Several years ago, we reviewed a paper suggesting that estrogen may be a beneficial treatment for women with schizophrenia.  In this study, patients with schizophrenia were treated with estrogen.  There was significant improvement in their positive symptoms (hallucinations, delusions), but no difference in negative symptoms (reduction in range of emotional expression, poverty of speech, lack of motivation).

A new study looks at the effects of raloxifene, a selective estrogen receptor modulator (SERM).  Raloxifene (marketed as Evista) is a first-generation SERM that is used currently as a preventive treatment for postmenopausal osteoporosis.  Similar to conjugated estrogens, raloxifene modulates various neurotransmitter symptoms involved in the pathogenesis of schizophrenia.  The present study looks at the effects of adjunctive raloxifene treatment on cognition and symptom severity in young to middle-aged men and women with schizophrenia.

98 patients with a diagnosis of schizophrenia or schizoaffective disorder were recruited into randomized, double-blind, placebo-controlled trial of raloxifene added to the patients’ standard antipsychotic medications. Symptom severity and cognition in the domains of working memory, attention/processing speed, language and verbal memory were assessed at baseline, 6 and 13 weeks.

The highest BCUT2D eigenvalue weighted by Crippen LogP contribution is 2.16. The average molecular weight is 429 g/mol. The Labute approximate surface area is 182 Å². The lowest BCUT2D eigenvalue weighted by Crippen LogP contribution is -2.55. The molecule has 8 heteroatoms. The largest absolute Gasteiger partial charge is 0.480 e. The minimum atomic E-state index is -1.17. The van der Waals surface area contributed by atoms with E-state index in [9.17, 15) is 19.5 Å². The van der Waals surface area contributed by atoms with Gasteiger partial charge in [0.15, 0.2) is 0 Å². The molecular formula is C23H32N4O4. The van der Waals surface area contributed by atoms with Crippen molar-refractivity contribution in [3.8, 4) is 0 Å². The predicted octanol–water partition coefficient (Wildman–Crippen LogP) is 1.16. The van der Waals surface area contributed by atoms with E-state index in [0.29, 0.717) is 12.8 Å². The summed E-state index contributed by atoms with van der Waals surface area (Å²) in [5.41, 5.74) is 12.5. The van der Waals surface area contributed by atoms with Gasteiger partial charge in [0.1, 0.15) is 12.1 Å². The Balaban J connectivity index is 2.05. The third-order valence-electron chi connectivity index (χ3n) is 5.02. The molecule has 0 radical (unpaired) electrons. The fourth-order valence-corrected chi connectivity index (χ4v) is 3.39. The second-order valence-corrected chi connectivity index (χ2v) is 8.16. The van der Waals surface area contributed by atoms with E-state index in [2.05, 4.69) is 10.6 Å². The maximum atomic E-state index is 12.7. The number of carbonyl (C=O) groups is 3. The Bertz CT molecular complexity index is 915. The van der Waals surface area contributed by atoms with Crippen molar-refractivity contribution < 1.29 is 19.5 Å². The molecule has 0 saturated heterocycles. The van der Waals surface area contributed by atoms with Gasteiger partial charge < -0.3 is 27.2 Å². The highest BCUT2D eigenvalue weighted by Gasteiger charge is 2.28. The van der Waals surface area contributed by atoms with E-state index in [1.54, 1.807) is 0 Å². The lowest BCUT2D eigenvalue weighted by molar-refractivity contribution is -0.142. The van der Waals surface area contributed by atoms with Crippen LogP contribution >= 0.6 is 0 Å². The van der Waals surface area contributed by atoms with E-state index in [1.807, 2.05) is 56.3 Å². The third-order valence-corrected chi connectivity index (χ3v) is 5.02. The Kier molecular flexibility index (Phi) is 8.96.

Participants receiving adjunctive raloxifene treatment showed significant improvement compared to placebo in memory and attention/processing speed. There was no reduction in symptom severity with treatment compared with placebo.  There was also indication that some cognitive benefits were sustained even after raloxifene was discontinued.

While this study did not show any beneficial effects of raloxifene in terms of symptom severity, raloxifene may be a useful adjunctive treatment for both men and women suffering from the cognitive deficits associated with schizophrenia.

Ruta Nonacs, MD PhD

Weickert TW, Weinberg D, Lenroot R, et al.  Adjunctive raloxifene treatment improves attention and memory in men and women with schizophrenia.  Mol Psychiatry. 2015 Jun;20(6):685-94.


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